How to start trading on the JSE

2015-02-05 16:31

If you want to start trading on the JSE there are many great products to get you started. It is important to understand the risks of investing in shares and that this is not a get rich quick scheme.

Identify what kind of investor you are:

» The novice

If you are new to investing then a good starting point is to buy an exchange traded fund (ETF) that gives you exposure to a range of top South African companies (see inside page).

By purchasing your ETFs through a good broker and having access to their brokers’ daily report as well as their educational material and courses, you can build up your knowledge until you are confident in buying individual shares.

» The beginner

If you feel comfortable about starting to purchase individual shares you need to have a strategy in place. Firstly, you need to decide if you are a trader or an investor.

Trading shares means that you buy and sell frequently and aim to make short-term profits. This can be far more risky as you are investing more on sentiment and where the market will go in the short-term than on long-term information about the actual company you are investing in.

It is a preferable strategy to start as an investor and build up a share portfolio. You can then treat this as a two- or three-year learning process, starting slowly.

Control your emotions by having a strategy.

Private client investors get caught up in the emotions of the market. When they see headlines that the JSE is breaking new highs or that the market is up 30% in just six months; that is when they want to invest. Invariably that is exactly when you do not want to invest – when the market is getting expensive.

When the share market crashes, they forget that this is a long-term investment and tend to sell at the bottom. So they have bought the shares at the peak of the market and sold at the lowest price which loses them money.

People also see the stock market as a get rich quick scheme. They bet on tips they hear at dinner parties without thoroughly researching the company they are investing in. For some people share investing has a bling value, people feel if they talk about their shares it gives them status. What is important to realise is that people who trade on the JSE usually talk about the shares they have made money on, not the shares that have cost them. This creates the perception that there is easy money to be made. It isn’t easy: it takes steady emotions, research and a plan.

The best way to invest is to have a strategy and to stick to it. Building up a long-term share portfolio is one way to do this:

» The stalwarts

A good starting point is to invest in some of South Africa’s top 20 companies. These are successful companies that have good track records and you will be familiar with most of them as they are household names.

There is also a lot of research on these companies available so you can read up on them and see which you believe is offering the best value at the moment.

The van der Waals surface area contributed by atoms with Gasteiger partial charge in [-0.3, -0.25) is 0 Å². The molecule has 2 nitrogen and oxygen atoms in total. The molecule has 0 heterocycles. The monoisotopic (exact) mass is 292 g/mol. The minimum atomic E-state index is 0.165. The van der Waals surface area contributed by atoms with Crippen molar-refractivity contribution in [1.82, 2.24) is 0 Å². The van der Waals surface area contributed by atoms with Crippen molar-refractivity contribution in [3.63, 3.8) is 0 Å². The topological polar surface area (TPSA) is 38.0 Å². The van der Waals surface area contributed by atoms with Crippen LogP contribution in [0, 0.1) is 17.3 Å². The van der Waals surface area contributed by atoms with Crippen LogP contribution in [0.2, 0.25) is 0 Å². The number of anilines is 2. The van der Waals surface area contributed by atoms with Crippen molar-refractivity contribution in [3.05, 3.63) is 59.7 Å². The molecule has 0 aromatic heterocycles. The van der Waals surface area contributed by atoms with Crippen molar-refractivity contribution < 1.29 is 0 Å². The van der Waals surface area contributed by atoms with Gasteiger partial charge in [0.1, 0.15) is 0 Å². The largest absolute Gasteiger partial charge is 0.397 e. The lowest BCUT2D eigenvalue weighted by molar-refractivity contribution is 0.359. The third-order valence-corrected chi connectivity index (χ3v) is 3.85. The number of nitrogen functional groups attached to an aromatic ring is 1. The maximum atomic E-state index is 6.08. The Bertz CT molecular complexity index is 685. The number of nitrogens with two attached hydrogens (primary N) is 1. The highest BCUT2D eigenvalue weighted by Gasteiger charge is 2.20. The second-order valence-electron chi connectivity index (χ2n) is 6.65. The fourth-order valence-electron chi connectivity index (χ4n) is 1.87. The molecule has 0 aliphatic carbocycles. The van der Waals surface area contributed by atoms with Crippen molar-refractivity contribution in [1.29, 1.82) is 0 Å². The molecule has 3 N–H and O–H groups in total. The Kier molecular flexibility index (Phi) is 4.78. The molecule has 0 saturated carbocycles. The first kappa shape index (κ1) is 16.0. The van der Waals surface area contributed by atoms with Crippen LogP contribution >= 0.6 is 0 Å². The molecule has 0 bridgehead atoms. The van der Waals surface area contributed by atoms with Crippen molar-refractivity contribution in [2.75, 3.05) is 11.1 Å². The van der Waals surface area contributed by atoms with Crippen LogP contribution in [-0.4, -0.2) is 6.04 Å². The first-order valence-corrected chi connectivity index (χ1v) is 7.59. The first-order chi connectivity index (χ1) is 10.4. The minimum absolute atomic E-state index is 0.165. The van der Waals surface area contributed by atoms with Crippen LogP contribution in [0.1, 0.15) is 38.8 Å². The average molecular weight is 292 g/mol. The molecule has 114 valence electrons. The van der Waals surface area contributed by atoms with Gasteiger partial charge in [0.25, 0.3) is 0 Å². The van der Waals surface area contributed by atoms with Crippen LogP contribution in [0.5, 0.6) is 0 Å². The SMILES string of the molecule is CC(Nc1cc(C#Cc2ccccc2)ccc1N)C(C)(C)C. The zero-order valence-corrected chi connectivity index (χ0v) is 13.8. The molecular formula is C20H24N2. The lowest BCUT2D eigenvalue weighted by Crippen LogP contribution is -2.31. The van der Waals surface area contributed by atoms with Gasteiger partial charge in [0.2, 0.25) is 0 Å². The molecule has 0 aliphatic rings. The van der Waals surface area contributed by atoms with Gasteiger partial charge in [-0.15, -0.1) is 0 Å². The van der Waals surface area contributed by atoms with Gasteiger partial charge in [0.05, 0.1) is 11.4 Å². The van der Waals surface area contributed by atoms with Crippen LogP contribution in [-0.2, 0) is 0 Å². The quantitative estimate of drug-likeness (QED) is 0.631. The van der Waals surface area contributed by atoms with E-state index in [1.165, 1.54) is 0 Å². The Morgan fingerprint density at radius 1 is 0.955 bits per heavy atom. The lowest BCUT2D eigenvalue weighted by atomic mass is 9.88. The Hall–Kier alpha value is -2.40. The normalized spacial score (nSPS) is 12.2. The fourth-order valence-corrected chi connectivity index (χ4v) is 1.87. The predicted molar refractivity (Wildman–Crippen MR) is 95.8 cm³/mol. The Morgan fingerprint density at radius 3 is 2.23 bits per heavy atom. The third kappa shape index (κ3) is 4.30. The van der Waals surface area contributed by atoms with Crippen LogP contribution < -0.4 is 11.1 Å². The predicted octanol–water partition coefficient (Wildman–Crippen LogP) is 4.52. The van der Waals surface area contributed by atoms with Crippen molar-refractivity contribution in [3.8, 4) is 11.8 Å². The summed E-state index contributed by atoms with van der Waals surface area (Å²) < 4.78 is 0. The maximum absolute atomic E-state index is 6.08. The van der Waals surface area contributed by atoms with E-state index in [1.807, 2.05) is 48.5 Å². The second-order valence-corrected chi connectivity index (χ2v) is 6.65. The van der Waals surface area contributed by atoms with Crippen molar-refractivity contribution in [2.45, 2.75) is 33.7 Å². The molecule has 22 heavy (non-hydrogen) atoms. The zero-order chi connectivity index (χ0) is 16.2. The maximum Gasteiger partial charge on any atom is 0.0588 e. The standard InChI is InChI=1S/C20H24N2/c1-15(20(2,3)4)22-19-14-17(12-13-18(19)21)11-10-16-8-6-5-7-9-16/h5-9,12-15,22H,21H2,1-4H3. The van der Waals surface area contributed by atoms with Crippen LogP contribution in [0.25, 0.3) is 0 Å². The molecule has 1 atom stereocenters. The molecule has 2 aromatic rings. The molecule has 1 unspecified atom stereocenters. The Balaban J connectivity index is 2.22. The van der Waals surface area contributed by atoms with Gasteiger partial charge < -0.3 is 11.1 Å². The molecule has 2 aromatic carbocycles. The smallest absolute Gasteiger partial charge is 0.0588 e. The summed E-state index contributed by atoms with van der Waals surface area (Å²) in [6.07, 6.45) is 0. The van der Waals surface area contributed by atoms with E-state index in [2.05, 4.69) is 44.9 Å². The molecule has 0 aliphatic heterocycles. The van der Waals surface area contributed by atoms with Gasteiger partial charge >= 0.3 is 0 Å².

As you are starting off it is best to buy shares in different sectors (industries) so that you have a diversified portfolio.

Some of the large companies that unit trust fund managers are currently holding include Anglo American, Sasol, MTN and SABMiller, Naspers and FirstRand.

» The growing companies

Large to medium sized companies are established businesses but they are still growing and can offer more growth potential over time.

These can include the next 20 largest companies like Shoprite, Vodacom, Pick n Pay, Bowler Metcalf and TigerBrands for example. It would also include medium sized companies like Mr Price.

As you save up additional funds you could add to your portfolio every few months by purchasing shares outside of the top 20 largest companies.

» The lotto ticket

As you become more familiar with the stock market you will want to include one or two smaller companies in your portfolio. Smaller companies tend to be the most risky because they can still suffer growing pains, however this is where the real money can also be made.

In 2002 if you had invested R5000 in Capitec on the day it listed in at R1.80 a share, that investment would be worth nearly R520 000 today. It is these kind of success stories that attract people to the stock market.

But you would have gone through a bumpy ride which would have seen your investment halve a month after you had bought it. Only investors who had bought the company because they understood it and believed in management would have held onto those shares.

By the same token there are many small companies that listed on the JSE in the late 1990s which no longer exist and which lost investors a lot of money.

Again you have to make sure you understand the business and that you are not just buying it because of a hot tip.

There is always room for a small company in your portfolio but the rule of thumb is that is that it should not make up more than 10% to 15% of your total investment.

The best online brokerages for beginners

Online trading is an inexpensive way to start trading and it also caters for investors with smaller capital to invest. These online stock brokers are ideal for new investors and offer entry products as well as educational material:

•Sanlam i-Trade:


•Absa Stockbrokers


•Standard Bank’s Online Share Trading:


•PSG Online:


•FNB online trading:


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